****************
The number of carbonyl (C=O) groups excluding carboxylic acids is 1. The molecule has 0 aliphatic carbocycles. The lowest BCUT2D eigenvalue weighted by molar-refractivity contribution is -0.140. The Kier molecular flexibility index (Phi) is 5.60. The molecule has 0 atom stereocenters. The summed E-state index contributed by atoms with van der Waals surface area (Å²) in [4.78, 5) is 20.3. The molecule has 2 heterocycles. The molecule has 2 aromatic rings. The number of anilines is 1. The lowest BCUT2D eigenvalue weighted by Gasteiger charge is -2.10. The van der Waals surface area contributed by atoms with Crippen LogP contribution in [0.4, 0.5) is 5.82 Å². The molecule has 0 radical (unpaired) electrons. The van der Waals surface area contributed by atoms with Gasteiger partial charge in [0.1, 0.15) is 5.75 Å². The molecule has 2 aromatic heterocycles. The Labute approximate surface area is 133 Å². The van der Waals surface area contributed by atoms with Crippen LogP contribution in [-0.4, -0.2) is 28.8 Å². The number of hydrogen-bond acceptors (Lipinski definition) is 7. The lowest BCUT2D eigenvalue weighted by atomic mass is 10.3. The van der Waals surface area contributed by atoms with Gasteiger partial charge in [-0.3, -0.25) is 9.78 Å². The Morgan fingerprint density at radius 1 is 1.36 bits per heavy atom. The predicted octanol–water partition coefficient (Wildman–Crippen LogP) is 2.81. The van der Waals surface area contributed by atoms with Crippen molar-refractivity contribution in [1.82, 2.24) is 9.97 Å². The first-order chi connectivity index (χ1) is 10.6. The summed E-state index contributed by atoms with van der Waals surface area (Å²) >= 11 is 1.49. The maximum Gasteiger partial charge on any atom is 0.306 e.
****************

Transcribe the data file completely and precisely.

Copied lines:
The number of carbonyl (C=O) groups excluding carboxylic acids is 1. The molecule has 0 aliphatic carbocycles. The lowest BCUT2D eigenvalue weighted by molar-refractivity contribution is -0.140. The Kier molecular flexibility index (Phi) is 5.60. The molecule has 0 atom stereocenters. The summed E-state index contributed by atoms with van der Waals surface area (Å²) in [4.78, 5) is 20.3. The molecule has 2 heterocycles. The molecule has 2 aromatic rings. The number of anilines is 1. The lowest BCUT2D eigenvalue weighted by Gasteiger charge is -2.10. The van der Waals surface area contributed by atoms with Crippen LogP contribution in [0.4, 0.5) is 5.82 Å². The molecule has 0 radical (unpaired) electrons. The van der Waals surface area contributed by atoms with Gasteiger partial charge in [0.1, 0.15) is 5.75 Å². The molecule has 2 aromatic heterocycles. The Labute approximate surface area is 133 Å². The van der Waals surface area contributed by atoms with Crippen LogP contribution in [-0.4, -0.2) is 28.8 Å². The number of hydrogen-bond acceptors (Lipinski definition) is 7. The lowest BCUT2D eigenvalue weighted by atomic mass is 10.3. The van der Waals surface area contributed by atoms with Gasteiger partial charge in [-0.3, -0.25) is 9.78 Å². The Morgan fingerprint density at radius 1 is 1.36 bits per heavy atom. The predicted octanol–water partition coefficient (Wildman–Crippen LogP) is 2.81. The van der Waals surface area contributed by atoms with Crippen molar-refractivity contribution in [1.82, 2.24) is 9.97 Å². The first-order chi connectivity index (χ1) is 10.6. The summed E-state index contributed by atoms with van der Waals surface area (Å²) >= 11 is 1.49. The maximum Gasteiger partial charge on any atom is 0.306 e.